How The US Writers Strike Might Impact International Territories
It’s been an interesting week with the Writers Guild of America (WGA) calling a strike of its members, just a few weeks before the world descends on Cannes to trade new independent film packages.
I won’t go into the reasons for the strike here as they’ve been well reported elsewhere, although to summarise, it’s connected to the way writers are paid in the streaming era, the rise of industry practices that remove guarantees on the level of regular employment, and the use of new technologies such as Artificial Intelligence (A.I.), which could replace writers’ work. Currently, A.I. is not a huge threat to writers as Large Language Models (LLMs) can only produce routine, soulless versions of scripts, but the technology is advancing rapidly, and you can be sure the bean counters are already looking at ways it can be used to cut costs.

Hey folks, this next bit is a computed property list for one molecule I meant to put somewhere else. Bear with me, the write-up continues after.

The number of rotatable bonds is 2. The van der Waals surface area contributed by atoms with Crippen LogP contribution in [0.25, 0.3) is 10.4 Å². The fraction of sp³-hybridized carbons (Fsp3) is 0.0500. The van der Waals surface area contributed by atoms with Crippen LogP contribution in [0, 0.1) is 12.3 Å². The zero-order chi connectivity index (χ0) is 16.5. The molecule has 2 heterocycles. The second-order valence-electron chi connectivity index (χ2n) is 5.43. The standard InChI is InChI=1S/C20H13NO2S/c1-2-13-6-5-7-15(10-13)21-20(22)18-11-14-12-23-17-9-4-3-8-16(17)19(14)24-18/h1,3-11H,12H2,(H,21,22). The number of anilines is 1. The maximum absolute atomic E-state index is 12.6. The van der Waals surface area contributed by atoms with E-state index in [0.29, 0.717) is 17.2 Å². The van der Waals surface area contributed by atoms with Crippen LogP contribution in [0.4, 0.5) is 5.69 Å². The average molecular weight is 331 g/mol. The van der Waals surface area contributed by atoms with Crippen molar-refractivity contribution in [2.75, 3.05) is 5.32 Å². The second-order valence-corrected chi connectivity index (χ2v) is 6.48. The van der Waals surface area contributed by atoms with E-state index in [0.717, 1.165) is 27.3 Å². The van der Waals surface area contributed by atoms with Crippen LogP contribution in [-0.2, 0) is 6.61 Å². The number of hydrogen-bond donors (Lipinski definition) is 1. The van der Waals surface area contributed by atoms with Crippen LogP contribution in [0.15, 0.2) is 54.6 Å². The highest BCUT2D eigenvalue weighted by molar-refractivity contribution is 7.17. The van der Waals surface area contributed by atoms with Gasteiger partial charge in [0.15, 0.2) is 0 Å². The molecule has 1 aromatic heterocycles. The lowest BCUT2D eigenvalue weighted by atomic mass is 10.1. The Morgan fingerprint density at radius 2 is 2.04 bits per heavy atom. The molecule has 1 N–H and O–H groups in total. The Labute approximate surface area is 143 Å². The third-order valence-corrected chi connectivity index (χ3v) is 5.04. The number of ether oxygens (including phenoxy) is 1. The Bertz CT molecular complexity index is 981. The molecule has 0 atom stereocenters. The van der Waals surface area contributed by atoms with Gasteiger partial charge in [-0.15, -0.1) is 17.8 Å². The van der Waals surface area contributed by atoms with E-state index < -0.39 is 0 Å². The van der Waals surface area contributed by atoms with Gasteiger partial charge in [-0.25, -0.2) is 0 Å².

The strike is expected to last a minimum of three months and writers may soon be joined by directors and actors unless the Directors Guild of America (DGA) and the American Federation of Television and Radio Artists and Screen Actors Guild (SAG-AFTRA) reach new deals before the June 30 expiry of current agreements.
The WGA last called a strike in 2007 – it lasted 100 days into 2008 and resulted in US talent agencies being forced to give up their production activities, which were rightly called out as a conflict of interest. But the world was a very different place in 2007. Quite apart from the fact that streaming hadn’t upended revenue and distribution models, the gig economy had not yet been normalised and A.I. was still the stuff of science fiction.
This pushback probably wouldn’t have happened anywhere else in the world except the US’ highly-unionised film and TV industry. But it’s something that needs to happen pretty much everywhere. In every country I’ve been able to travel to since the end of Covid restrictions, I’ve heard writers, directors and independent producers express the same concerns. The early days of the streaming boom, accelerated by the pandemic, may have looked like a bonanza for writers, directors and below-the-line crew. But it was only a matter of time before the conglomerates that dominate the global content industry in the streaming era started talking “cost correction” and squeezing talent.